9) Trophoblast external to barrier

Lacking an implanted uterine placental specimen, nothing can be said about invasion of the uterus. It would be unusual, however, if in this ungulate endometrial infiltration occurs.

10) Endometrium

I have not been able to observe this.

11) Various features


12) Endocrinology

I am not aware of any publications that detail endocrine findings in roan antelopes.

13) Genetics

Roan antelopes have 60 acrocentric chromosomes that are essentially the same as those of sable antelopes. Minor G-band and C-band differences have been described to exist between these two species (Fordyce-Boyer et al., 1995).
Hybrids have not been described. Mathee & Robinson (1999) examined the mitochondrial DNA structure of different populations of roan and sable antelopes (see above).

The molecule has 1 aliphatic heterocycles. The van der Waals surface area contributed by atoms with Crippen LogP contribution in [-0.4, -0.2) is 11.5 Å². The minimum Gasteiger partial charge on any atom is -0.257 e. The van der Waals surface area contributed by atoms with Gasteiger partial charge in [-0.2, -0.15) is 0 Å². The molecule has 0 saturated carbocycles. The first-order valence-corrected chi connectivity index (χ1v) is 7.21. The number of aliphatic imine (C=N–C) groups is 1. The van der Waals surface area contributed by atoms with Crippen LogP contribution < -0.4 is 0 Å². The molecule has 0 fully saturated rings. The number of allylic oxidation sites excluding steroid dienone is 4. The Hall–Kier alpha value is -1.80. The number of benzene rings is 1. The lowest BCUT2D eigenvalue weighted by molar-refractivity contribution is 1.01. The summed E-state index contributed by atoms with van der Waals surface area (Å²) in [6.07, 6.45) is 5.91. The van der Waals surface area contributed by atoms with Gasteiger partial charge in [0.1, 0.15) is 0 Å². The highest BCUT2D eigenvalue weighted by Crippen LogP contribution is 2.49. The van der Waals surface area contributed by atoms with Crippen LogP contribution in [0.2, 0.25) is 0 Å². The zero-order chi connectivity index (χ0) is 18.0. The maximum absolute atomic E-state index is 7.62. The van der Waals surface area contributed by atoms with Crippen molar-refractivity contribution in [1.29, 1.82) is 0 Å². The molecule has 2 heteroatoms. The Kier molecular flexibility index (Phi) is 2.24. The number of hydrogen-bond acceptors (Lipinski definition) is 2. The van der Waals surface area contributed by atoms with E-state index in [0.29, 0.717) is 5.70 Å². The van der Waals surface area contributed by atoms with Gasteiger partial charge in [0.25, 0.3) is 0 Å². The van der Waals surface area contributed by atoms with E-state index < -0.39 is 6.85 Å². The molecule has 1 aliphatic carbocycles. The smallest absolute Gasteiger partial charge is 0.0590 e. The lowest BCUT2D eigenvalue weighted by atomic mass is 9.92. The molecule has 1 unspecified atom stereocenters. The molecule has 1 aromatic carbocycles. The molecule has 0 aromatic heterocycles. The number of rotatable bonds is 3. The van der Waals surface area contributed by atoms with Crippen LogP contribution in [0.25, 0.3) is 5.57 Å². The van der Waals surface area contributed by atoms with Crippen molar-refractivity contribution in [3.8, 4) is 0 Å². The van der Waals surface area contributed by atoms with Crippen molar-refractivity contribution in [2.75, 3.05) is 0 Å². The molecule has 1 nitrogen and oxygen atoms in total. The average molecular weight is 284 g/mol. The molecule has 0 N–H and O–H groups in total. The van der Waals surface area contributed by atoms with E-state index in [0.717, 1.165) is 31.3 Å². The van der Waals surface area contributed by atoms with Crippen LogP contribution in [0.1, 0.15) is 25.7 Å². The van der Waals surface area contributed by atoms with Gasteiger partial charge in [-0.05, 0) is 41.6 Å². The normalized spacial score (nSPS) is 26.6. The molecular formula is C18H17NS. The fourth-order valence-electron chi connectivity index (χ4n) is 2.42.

Karyotype of male Roan antelope.
G-banded karyotype of male roan antelope.
  14) Immunology

I am not aware of any studies.

15) Pathological features

Malignant catarrhal fever has been reported to occur in a roan antelope at Regent's Park by Gulland et al. (1989).Reid & Bridgen (1991) recovered a herpes virus from cryopreserved roan antelope cells and established its closer relationship to the alcelaphine herpesvirus than the ovine virus (OHV-2). When injected into rabbits it produced malignant catarrh and the authors concluded that the roan antelope needs to be considered a potential carrier of this virus. Similarly, Flach et al. (2002) isolated the virus from roan and other captive artiodactyl species. Kariuki et al. (1989) identified Amblyomma and liver flukes at Ruma National Park. The only pathological diagnosis made by Griner (1983) in his extensive experience with zoo animal pathology is a case of aspiration pneumonia whose ultimate cause could not be determined. Other data on blood parasites may be found in Wilson & Hirst (1977).